It is also the firm resolve of the "order," that from this time henceforth, no foreigner shall hold office under the American government, neither shall any degenerate Americans be elected by our suffrages, who may so desecrate the American principle, as to endeavor, by their votes or influence, to place any foreigner in any office of honor, trust, or profit. The Americans may, without vanity, act upon the belief, that they who have been instructed from their youth, in the principles of free government, as founded by their fathers, are better able to conduct the business of the great political firm, than any foreigner whatever, be his abilities what they may. That a foreigner, admitted to the firm as a junior partner, without a knowledge of its general scope, and its practical details, would be as competent to conduct the affairs of the firm, as the senior partners, who had laid the foundation of the house and had erected the superstructure, would be contrary to all experience. Where is there an old and well established mercantile firm in the whole country that would admit a junior partner, totally unacquainted with the business, and whose habits, and training, and associations, during all his previous life, had been such as to make him, in principle, totally ignorant of its principles, that would be received not only as such partner, but placed at the end of the firm, and the management and direction of its complicated and multifarious transactions? Would not such arrangement stamp the senior partners with insanity and justify a commission of lunacy? And is it to be supposed that an ignorant, bog-trotting Irishman, who after years of instruction, can scarcely be taught to shoe a horse—the moment he is imported from Ireland, under the auspices of Archbishop Hughes, to be put up for sale, to the highest bid of profligate politicians—is competent to understand and control, for the good of the community, our complicated system of government and policy? Is it not a fact notoriously known to every school-boy of this country, that the comments upon our laws and institutions, by the most celebrated savans of Europe, are not only miserable failures, but that their ignorance is apparent on every pages? How then, I ask, can the bigoted ignorant Papist from the south of Ireland, who knows no God but his priest, who has surrendered the right of private judgment to an ignorant and vicious priesthood, in things spiritual, be competent to wield the affairs of this great nation, in things temporal? Is he acquainted with the principles of international law? Does he understand, and is he capable of directing the complicated machinery of federal and state governments? Can he do this intuitively, without long previous instruction, when the teachings of a life would scarcely be sufficient, with any regard to the safety of life, to entrust him with the working of an ordinary steam engine, propelling a boat on our navigable streams? Of what right then is he deprived, if the law of the land should compel him, before he sets up the trade of ruler, to qualify himself for the vocation by years of proper training? Does not the law of his own country require a seven years' service as an apprentice before he can exercise any mechanic art, as master? Could he exercise, in his own country, any of the learned professions, before he had been qualified by an adequate training? Is it not the daily and universal practice for every parent to endeavor, by all the means in his power, to train his offspring, by education and unwearied instruction, to fit them for the great battle of life, that they may be well able to perform their parts upon the great theatre of future action? Can fault be found with the "Order of Know Nothings" for insisting upon carrying out the principles of common sense, in excluding from the control of the junior partner of the firm, until, by a series of years of instruction, and by years of obedience to the laws of the firm, they become qualified for a higher trust?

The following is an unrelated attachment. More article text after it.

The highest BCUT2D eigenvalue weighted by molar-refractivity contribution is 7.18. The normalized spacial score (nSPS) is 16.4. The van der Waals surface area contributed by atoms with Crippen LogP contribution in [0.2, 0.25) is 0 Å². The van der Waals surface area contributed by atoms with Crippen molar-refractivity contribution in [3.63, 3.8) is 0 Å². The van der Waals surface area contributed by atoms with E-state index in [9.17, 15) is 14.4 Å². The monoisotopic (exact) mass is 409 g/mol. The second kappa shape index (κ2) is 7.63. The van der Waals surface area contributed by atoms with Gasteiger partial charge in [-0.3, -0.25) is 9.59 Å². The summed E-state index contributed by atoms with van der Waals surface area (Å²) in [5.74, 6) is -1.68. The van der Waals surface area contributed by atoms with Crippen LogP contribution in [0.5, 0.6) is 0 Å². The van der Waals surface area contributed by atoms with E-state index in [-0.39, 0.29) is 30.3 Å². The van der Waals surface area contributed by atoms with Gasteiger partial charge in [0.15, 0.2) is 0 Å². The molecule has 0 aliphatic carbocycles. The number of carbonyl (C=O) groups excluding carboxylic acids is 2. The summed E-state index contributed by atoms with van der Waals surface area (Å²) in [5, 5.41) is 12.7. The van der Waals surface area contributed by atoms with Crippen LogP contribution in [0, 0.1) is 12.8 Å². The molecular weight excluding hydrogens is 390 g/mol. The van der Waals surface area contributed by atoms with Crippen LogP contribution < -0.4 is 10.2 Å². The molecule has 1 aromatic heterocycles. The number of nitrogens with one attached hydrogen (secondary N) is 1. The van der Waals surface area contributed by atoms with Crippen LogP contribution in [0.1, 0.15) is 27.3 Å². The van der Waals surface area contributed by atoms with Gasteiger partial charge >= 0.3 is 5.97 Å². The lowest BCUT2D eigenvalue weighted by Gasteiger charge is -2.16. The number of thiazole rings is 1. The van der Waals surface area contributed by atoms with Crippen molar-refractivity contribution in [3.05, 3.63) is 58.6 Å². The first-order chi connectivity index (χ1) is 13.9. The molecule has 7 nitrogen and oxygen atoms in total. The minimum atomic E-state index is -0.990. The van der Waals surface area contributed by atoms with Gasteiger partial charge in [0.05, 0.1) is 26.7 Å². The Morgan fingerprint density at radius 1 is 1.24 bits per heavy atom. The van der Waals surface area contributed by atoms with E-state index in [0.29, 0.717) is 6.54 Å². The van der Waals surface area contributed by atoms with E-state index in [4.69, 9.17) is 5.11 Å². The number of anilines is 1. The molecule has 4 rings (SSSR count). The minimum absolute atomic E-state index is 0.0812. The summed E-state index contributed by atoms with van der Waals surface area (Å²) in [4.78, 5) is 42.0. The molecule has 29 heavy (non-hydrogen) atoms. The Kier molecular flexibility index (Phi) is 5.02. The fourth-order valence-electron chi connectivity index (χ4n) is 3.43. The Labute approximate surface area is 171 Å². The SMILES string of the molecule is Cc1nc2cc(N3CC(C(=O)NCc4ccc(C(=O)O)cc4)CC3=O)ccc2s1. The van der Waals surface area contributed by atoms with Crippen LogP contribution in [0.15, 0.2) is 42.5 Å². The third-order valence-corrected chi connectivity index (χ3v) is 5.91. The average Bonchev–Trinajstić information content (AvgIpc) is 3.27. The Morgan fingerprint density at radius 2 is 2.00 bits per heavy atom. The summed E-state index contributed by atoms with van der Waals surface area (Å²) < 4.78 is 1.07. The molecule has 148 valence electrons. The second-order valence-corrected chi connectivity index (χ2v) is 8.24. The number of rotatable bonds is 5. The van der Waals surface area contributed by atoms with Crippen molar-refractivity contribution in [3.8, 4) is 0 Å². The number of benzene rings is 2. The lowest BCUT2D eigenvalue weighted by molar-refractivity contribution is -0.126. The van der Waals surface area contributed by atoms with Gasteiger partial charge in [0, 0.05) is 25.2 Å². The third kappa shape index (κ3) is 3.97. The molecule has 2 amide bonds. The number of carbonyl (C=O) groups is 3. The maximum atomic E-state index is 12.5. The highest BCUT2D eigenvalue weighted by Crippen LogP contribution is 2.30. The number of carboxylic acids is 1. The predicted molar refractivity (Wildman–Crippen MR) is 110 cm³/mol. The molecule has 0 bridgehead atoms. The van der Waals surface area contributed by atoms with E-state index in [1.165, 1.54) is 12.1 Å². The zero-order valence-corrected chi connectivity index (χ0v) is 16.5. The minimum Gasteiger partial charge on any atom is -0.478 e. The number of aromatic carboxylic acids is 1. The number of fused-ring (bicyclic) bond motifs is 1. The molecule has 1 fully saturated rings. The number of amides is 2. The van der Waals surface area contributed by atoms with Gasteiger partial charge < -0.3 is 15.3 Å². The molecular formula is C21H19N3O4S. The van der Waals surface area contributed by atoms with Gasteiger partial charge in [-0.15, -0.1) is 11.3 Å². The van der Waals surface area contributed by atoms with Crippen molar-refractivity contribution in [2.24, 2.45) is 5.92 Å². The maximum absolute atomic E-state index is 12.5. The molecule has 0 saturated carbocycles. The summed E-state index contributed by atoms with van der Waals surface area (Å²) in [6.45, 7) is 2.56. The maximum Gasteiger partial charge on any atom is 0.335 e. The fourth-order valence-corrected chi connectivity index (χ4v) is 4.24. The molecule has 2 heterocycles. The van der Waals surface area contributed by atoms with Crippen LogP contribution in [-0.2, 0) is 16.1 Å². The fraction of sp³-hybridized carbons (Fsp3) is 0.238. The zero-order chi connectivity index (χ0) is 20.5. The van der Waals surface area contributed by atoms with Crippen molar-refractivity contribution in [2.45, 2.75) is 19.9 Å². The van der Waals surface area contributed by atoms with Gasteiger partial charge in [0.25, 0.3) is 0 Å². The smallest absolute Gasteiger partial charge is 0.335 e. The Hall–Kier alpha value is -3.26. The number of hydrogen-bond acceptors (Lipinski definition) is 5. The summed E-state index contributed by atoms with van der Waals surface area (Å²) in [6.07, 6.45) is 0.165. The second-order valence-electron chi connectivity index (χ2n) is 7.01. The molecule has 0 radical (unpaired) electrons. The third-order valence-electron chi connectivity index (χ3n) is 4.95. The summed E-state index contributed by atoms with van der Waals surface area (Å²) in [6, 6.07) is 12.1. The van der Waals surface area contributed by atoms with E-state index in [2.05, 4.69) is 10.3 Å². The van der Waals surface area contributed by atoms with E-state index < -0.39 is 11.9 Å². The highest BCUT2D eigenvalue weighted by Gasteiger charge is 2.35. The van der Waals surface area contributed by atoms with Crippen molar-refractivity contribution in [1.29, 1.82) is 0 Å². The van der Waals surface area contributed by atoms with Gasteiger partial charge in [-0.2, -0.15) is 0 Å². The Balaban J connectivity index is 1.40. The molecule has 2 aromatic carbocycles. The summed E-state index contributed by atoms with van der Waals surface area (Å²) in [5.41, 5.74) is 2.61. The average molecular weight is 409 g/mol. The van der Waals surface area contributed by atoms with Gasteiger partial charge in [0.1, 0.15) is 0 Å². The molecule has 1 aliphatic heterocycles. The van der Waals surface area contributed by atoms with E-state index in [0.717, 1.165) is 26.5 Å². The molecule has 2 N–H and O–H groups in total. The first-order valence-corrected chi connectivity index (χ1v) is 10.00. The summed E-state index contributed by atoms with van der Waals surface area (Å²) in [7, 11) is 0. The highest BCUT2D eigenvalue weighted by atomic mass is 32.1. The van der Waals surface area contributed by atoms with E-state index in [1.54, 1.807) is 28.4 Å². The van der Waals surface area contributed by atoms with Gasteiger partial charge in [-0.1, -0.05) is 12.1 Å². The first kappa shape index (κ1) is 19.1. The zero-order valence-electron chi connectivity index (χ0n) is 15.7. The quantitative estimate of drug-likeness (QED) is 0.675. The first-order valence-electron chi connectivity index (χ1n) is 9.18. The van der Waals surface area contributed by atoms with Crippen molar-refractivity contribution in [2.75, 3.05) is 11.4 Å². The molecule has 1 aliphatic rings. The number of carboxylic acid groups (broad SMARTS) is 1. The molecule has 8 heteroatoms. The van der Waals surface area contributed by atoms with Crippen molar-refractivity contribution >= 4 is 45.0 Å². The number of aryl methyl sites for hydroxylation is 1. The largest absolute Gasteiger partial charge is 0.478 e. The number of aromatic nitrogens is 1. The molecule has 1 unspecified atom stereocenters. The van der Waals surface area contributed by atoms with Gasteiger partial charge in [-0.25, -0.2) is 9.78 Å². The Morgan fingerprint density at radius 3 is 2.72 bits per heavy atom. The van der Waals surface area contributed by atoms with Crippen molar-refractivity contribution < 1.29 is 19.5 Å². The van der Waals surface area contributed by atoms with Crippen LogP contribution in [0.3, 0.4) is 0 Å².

It is also the firm and unyielding resolve of the "Order of Know Nothings," to have a system of common school education, on strictly American principles, commensurate with the wants of the country. By this they mean, not merely schools, where the rudiments of knowledge may be obtained, but schools of regular graduations, where will be taught knowledge in all its branches, and common to all the youth of the country and of both sexes. It is the determination that these democratic schools shall be the very best in the land. That the instruction, there received, shall be of the very highest order, as schools, suited for the education of princes. That hereafter, none shall be esteemed an American imbued with the learning and knowledge which an American ought to possess, unless he or she has been educated at those nurseries of national greatness. Here shall be taught no dogmas of superstition, but the rules of moral conduct and religious belief shall be fully drawn from the fountain of inspiration, the pure word of God, without note or comment. The language of its instruction is democratic equality, in the sight of God, as this government of the United States recognizes the equality of its own citizens. To preserve this equality, each of the youth of the country must have equality of rights, in education, as the most important, being the foundation of all other rights. Upon the good education of the youth of the country, depend not only their political rights, but the rights of property can only be respected and maintained, either by the general diffusion of knowledge, or [by] bayonets. In Europe, their peace establishment for the smallest kingdoms, equals the largest military force ever embodied by this country. Is it not the conservative arm of government, the only protection to the rights of property? For what purpose are such armies kept up in times of peace? Is it not the conservative arm of government, the only protection to the rights of property? In a pecuniary point of view, is it not more costly to keep up one army of soldiery, than ten armies of school masters? We are therefore determined, at whatever cost, that the system of common school education shall be kept up, and enlarged to such an extent, that every child of the Union shall be educated as princes, that they may be able to give a reason for their political and every other faith; that the avenues of wealth, consideration and respect, based upon worth, shall be open to every child of the Union; that the incalculable wealth of dormant talent shall be cultivated and brought out in bold relief, and made subservient, not only to the production of all that dignifies and adorns humanity, but will, in its eventual progress, raise the American people to the highest pinnacle of human happiness and greatness. The child of poverty shall no longer have occasion to mourn, that he is excluded from the temple of science, but to him will be afforded the means for the full development of all the talent and excellencies of his nature, as well as the repression of the rank growth of weeds, which will encumber, and choke the fruitfulness of every uncultivated field….